This is part one in a two-part series on podcasting. Read the counter-argument in the second part.
Hop in my DeLorean, let’s go for a quick ride back in time. It’s 1998, the “early” days of the Internet, where America Online is king, and the rhythmic hums and beeps of dial-up routers fill the room before “You’ve Got Mail!” blares from the speakers. This was a simple time, when CDs were the number one way to listen to music, and hours were spent sitting by the radio recording songs onto cassettes, creating perfect mix tapes. Media was…well, it was slow.
Jump back to 2013, and we see a significantly different digital landscape. Connecting to the web happens in the blink of an eye, wired routers have been replaced by internal wireless routers, and emails can be received from mobile devices. Music can be streamed in a matter of seconds, along with videos, movies, and TV shows. And those radio shows we all loved? They have evolved to what we now refer to as a podcast.
A podcast is a type of digital media that often takes the form of a series of audio or video episodes. While similar to radio shows of the past, podcasts are created to be listened to on a mobile device or streamed to a computer.
Most Gen Y’ers have grown up with the term podcast, and it has been gaining traction over the past decade with the older crowd as well. Millions of “podcasters” create content – whether in audio or video form – and share this content with users who sign up to receive the newly created content on a scheduled basis, similar to tuning in to a weekly TV series.
With the rise of smartphones, Wi-Fi, and Bluetooth technologies, podcasts are reaching more and more consumers, in a highly targeted manner.
Podcasting as a Marketing Tool
When a company measures most marketing efforts, they are looking for a huge reach. The goal of a website is to drive the greatest amount of traffic possible, and introducing a podcast into the marketing mix gives a company a new “weapon” that can be even more effective than high-visibility marketing efforts.
Let’s play out a situation.
My company, Shows by Joe, produces off-Broadway plays. We are looking to market our newest production, “Hairbrush.” We have two options to market Hairbrush: paying exuberant amounts to have a billboard placed three blocks south of Times Square, or creating a podcast.
This seems like a no-brainer, right? The billboard will be seen by a few million people while it hangs on the side of the building, the reach is massive.
But how many of those people are actually thinking, “Oh, I’d really love to go see Hairbrush based off of that billboard!” The podcast, which will be a four-part series, will be promoted via the show’s website and social media accounts. Each 15-minute podcast will have interviews with cast members, sneak peeks to music from the play, and discussion from off-Broadway critics.
Let’s say that 8,000 people download the podcast and listen to all 4 of the episodes. Which would Shows by Joe prefer, a few million eyes or 8,000 active listeners?
Reaching a Targeted Audience
Based on the example provided above, Shows by Joe has the ability to reach out to 8,000 listeners who all show genuine interest in the play, and musical theater in general. How can this be determined? They downloaded the podcast to their computer or mobile device. Similar to email marketing, podcasting is an opt-in type of marketing promotion, which allows the company to let consumers open the dialog between the two, instead of forcing their message on consumers when they may not be open to it, like walking down a busy street.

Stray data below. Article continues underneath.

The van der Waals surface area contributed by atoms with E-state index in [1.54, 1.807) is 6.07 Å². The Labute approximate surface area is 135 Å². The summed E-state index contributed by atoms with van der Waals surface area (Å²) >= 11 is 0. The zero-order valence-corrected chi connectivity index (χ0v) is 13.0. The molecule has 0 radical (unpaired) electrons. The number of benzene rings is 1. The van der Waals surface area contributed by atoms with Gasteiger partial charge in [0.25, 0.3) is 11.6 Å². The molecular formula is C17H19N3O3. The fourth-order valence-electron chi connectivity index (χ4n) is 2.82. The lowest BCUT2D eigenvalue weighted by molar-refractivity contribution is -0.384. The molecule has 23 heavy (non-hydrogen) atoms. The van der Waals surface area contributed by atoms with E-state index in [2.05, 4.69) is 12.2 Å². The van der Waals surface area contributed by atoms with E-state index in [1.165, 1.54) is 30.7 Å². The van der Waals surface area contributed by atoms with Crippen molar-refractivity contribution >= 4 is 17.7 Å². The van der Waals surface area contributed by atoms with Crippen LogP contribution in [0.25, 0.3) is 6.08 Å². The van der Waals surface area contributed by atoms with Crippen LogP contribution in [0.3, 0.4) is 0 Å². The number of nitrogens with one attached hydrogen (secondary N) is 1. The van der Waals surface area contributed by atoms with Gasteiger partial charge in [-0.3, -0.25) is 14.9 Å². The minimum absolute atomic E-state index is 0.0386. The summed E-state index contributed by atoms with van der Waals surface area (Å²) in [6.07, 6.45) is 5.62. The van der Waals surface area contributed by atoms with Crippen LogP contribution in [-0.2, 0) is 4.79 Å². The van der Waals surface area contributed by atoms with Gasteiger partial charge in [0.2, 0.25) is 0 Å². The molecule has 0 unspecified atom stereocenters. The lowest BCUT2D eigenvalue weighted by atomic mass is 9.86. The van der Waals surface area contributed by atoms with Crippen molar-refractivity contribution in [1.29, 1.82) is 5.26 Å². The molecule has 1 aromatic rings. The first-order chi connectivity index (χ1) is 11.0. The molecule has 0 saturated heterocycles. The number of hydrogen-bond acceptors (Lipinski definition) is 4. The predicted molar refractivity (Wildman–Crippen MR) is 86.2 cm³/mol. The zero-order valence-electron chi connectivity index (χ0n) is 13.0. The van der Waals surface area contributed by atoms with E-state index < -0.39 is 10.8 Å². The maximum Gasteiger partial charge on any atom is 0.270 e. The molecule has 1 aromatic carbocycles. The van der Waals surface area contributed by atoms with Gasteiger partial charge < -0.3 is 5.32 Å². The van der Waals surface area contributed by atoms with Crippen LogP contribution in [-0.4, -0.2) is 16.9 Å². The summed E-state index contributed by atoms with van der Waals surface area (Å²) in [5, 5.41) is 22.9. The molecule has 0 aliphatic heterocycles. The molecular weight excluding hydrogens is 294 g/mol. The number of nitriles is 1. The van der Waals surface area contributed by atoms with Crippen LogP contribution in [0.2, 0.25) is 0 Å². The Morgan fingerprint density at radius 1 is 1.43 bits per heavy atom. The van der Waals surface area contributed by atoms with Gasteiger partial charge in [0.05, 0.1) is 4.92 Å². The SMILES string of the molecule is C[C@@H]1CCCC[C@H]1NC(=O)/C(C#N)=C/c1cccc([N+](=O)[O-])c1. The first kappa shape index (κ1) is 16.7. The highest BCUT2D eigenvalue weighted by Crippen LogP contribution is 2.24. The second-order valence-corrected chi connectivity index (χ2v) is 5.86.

According to Search Engine Journal, the average podcast listener will remained tuned in for a whopping 22 minutes. With average web visits lasting a mere 2-3 minutes, what more could you ask for?
Let’s Roll the Tapes!
Yes, there are immense possibilities for your business via podcasting, but I have even better news: creating your first podcast is simple! Take a look at a few tips on how to get started podcasting on a budget:
- Most laptops and tablets have integrated microphones. Do a test run and send it to friends to see how the quality sounds – and to see if they stay awake through the whole thing.
- Determine what stance and tone the podcast will adopt. Pushing the expert card may build credibility, but it also might cause listeners to move on to more engaging segments.
- Find a way to interact with your audience. Everyone loves to hear their own name, especially in a “digital” setting like a podcast. Allowing listeners to be a part of the show will make them want to tune in again.
- Be honest with your listeners. While Shows by Joe may be a fictional company made up for the sake of this article, creating a podcast that portrays me as the next Tony Award-winning director would not be advisable.
- Make it easy for people to access your podcast. Be sure to have your work available on iTunes, Google Play, your website, and other outlets that build a listener following.
There are millions of consumers looking for some interesting material to listen to during their commute, on their afternoon jog, or while sitting at their desk in the office.
Take time to listen to podcasts from all different reaches of life, there may be something you can learn from each one and apply it to your target market. There are endless approaches to building your brand’s podcast to popularity, let’s get to work!